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With discussion of doxxing and attacks against police officers and their family, it’s definitely worth asking how to be safe on social media.
Funny story: When my husband was in the police academy, one of his instructors came in one day and totally freaked out all the trainees by rattling off information he had gleaned from their social media profiles.
All trainees, that is, except my husband, who detests social media – and thus has no profiles.
After that moment, he was even more determined not to have any.
That being said, I still maintain social media profiles for a number of reasons. To be honest, most of those reasons have nothing to do with connection with friends and family – sorry! But I use groups a lot – especially for church and homeschool resources – and I obviously have social media profiles for my blog. That latter reason is the reason I couldn’t completely get rid of it.
Maybe you’re in the same boat. Maybe you truly do use it to connect with friends and family.
In any case, especially when police officers and their families are under attack as they are, it’s definitely worth being aware of how you can be safe on social media.
How To Be Safe On Social Media As A Police Wife
Be careful who you trust.
You don’t know who you’re actually talking to. I hate to say it, but you just don’t know.
Sure, you might be thinking catfishing is only a concern if you’re in the dating game, and since you’re married, you’re fine. In theory, sure – you’re maybe less vulnerable to catfishing, but it doesn’t mean you’re totally free and clear.
Some people have nothing better to do but impersonate someone else and use the information you give them to hurt you.
If something feels wrong, trust that feeling. You can ghost – I won’t blame you.
Not sure? Pray about what to do – it might seem like a silly thing God wouldn’t want to be involved in but remember, God is in the details. He cares about what you care about, and will keep you safe in every circumstance, even if the internet wasn’t around back in Abraham’s time.
Think before you post.
Especially when you’re feeling hurt or angry, take a step back. Put down your phone. Close the computer. Don’t vent your anger on the internet, where your anger can be saved, screencapped, and used against you for the rest of forever.
It’s just not worth it.
Especially when you consider that no matter how well thought out your post is, no matter what your intentions, you’re super unlikely to change that other person’s actions or behavior, you can take a minute and back up. You realize it just ain’t worth the trouble.
Conceal your real name.
Don’t get me wrong, it’s nice sometimes to be able to find people easily… but then again, it’s not always nice to be able to be found easily, is it?
I’ve purposely concealed my real name on social media because I don’t want people to be able to Google me as easily.
Is it impossible? Nah. But it sure helps.
Some methods to consider:
- Your first name and middle name.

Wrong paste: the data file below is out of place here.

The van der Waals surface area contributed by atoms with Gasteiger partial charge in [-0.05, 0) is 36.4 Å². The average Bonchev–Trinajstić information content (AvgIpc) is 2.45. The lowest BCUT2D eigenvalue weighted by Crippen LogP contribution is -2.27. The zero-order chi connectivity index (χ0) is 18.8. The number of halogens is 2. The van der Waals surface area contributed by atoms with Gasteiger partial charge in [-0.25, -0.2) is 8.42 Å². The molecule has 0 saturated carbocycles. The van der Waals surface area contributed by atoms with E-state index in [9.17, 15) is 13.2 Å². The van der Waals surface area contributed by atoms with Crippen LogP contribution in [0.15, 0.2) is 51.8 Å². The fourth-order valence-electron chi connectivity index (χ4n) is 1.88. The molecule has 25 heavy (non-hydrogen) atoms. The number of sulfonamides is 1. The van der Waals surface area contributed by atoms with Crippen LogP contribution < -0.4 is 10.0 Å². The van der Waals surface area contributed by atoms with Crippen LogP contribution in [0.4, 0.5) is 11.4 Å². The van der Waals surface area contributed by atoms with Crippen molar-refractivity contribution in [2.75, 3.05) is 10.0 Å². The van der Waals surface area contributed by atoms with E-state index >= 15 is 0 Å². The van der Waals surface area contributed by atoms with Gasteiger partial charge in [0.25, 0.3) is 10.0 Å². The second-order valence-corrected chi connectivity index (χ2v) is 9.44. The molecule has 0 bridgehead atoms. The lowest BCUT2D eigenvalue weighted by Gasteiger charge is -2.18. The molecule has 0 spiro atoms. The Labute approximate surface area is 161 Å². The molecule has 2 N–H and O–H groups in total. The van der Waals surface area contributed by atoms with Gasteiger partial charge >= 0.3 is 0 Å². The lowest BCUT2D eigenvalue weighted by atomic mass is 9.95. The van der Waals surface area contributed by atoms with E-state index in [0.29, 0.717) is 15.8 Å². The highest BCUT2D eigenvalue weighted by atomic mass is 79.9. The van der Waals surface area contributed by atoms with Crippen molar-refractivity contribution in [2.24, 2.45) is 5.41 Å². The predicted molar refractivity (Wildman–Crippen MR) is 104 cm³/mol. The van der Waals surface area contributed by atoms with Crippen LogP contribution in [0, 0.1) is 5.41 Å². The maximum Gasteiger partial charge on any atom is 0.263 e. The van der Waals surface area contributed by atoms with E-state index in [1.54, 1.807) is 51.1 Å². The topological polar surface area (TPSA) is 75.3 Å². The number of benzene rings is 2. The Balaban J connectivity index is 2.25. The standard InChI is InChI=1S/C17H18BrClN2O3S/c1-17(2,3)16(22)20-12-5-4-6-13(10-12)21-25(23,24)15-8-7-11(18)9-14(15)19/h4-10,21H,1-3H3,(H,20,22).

- Your first name, split up (i.e. Ash Ley)
- Your first name and something nonsensical (i.e. Gina Flamingo)
This is totally up to you – whatever feels right for you. And then just let your friends know you’ve changed it and why – I’m sure they’ll understand!
Make posts viewable to “friends only”.
This is especially important if you post pictures of your kids – but especially with that, I would recommend proceeding with caution. People be creepy.
But as someone who lives a good distance from most of my family, I like sharing snippets of our lives as photos, too.
When you do, make sure you make those posts viewable to only your friends.
Is it foolproof? Nope. It’s not like putting your information in a high-security vault, more like locking the door on your house: if someone really wants to get in, they still can – but it’s better than nothing.
That’s why I would definitely recommend considering what you post, first and foremost. Nothing is 100% private on the internet.
On the topic of your social friends…
Don’t accept random friend requests.
Seriously, I get tons of random friend requests. Some are actually legit, since I’m in quite a few business groups, and they’re people who genuinely want to connect.
Sometimes I foolishly take a chance, then get a message saying, “You’re cute.” I can’t hit the block button fast enough. Bye Felicia.
Facebook gives you a nice option to look at a snapshot of the person’s history and friend’s list and what you have in common before you accept the friend request. Use it before allowing strangers to access your posts.
Another note: Sometimes you get a friend request from someone you’re already a friend with. DON’T ACCEPT. They probably didn’t make a new profile – it’s more than likely someone with nefarious motives.
Oh, and then let your friend know so they can let others know, too 🙂
Consider getting rid of it completely.
I know I said this might not be an option – but maybe it is.
Honestly, it can seem extreme in such a social media-oriented society, but it’s also something to consider. Especially if you don’t use stuff like Facebook Marketplace or anything like that, it might be something to consider.
Did you know you can still use Facebook Messenger, even if you disable your Facebook profile? It’s true!
Do you have any other tips for how stay safe on social media? Feel free to share them in the comments!